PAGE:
Composer Phil Kline on music during—and after—COVID-19

Posted on: August 11, 2020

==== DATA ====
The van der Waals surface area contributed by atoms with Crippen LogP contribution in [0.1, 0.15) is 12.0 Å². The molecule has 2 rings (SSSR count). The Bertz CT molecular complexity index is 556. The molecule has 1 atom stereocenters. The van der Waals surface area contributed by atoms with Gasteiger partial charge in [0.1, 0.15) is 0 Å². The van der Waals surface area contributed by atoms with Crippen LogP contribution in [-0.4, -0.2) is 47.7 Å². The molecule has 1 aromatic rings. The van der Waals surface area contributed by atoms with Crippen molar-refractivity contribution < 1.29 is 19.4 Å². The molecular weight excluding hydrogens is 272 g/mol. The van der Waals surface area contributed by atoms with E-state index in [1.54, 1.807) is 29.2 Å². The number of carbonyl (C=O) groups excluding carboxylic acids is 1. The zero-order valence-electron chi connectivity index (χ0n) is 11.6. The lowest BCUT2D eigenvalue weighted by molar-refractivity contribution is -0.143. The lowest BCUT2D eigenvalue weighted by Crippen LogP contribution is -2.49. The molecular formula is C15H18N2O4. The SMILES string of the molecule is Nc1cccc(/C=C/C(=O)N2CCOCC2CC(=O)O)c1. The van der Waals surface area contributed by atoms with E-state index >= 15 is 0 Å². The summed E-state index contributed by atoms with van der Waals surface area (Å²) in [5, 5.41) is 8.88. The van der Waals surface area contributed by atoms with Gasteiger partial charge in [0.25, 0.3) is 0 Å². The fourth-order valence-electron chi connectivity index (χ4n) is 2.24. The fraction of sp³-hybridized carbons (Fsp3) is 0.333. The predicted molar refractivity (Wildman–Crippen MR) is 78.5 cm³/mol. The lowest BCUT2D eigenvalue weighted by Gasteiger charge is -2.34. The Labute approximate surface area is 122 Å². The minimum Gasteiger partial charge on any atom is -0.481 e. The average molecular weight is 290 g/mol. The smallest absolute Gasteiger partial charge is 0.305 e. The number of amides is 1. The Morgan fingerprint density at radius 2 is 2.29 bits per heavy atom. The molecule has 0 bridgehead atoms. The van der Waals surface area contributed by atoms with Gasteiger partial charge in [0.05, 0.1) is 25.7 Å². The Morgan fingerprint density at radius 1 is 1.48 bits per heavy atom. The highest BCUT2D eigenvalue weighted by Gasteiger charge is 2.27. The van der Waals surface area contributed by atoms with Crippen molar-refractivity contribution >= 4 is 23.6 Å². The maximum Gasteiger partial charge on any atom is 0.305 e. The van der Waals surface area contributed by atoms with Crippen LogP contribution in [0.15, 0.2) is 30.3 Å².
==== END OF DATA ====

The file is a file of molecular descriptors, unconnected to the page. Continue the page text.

“In just two minutes of sound, composer Phil Kline captures the fervent but anxiety-ridden ruckus of massed New Yorkers paying tribute to front-line health care workers … during the early weeks and months of the COVID-19 pandemic,” writes Joseph Dalton in Wednesday’s (8/5) Times Union (Albany, N.Y.). “Booming drums, tolling church bells and screaming sirens can also be heard in the recordings that Kline used to create his sound collage ‘Every Night at 7’ … a thoughtful and well-crafted work that at first hearing … brought to mind Edgar Varese’s ‘Ionisation,’ a landmark work from 1931 for 13 percussionists…. Kline’s newest work is a collection of songs to statements of President Donald Trump … titled ‘The best words.’ … ‘An unbelievable thing’ and ‘Some kind of test’ will be performed … as part of the Bang on a Can online marathon … on Aug. 16…. In a post-COVID world, Kline expects changes that go far beyond sanitary venues and social distancing…. ‘Music adapts. The best example is during World War I, Stravinsky stopped writing big ballets and turned to chamber pieces like “Renard” and “L’histoire.” When the war was over, art became surrealism, the shattered world,’ observes Kline.”